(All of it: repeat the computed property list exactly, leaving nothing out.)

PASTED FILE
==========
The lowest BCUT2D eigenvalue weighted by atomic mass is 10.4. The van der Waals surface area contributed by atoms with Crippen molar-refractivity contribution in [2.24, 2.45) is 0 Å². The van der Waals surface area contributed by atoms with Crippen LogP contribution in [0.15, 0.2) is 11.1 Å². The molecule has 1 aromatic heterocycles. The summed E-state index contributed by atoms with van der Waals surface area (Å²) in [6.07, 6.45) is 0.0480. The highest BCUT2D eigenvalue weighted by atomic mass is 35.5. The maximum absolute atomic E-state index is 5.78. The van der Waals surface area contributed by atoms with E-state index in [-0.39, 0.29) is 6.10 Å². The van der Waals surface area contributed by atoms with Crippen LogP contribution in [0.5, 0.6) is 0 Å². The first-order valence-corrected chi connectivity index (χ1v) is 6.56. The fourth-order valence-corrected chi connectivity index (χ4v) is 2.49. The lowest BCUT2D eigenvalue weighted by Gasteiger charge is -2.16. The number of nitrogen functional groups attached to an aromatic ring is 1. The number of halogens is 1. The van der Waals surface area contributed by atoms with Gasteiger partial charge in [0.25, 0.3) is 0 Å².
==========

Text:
The lowest BCUT2D eigenvalue weighted by atomic mass is 10.4. The van der Waals surface area contributed by atoms with Crippen molar-refractivity contribution in [2.24, 2.45) is 0 Å². The van der Waals surface area contributed by atoms with Crippen LogP contribution in [0.15, 0.2) is 11.1 Å². The molecule has 1 aromatic heterocycles. The summed E-state index contributed by atoms with van der Waals surface area (Å²) in [6.07, 6.45) is 0.0480. The highest BCUT2D eigenvalue weighted by atomic mass is 35.5. The maximum absolute atomic E-state index is 5.78. The van der Waals surface area contributed by atoms with E-state index in [-0.39, 0.29) is 6.10 Å². The van der Waals surface area contributed by atoms with Crippen LogP contribution in [0.5, 0.6) is 0 Å². The first-order valence-corrected chi connectivity index (χ1v) is 6.56. The fourth-order valence-corrected chi connectivity index (χ4v) is 2.49. The lowest BCUT2D eigenvalue weighted by Gasteiger charge is -2.16. The number of nitrogen functional groups attached to an aromatic ring is 1. The number of halogens is 1. The van der Waals surface area contributed by atoms with Gasteiger partial charge in [0.25, 0.3) is 0 Å².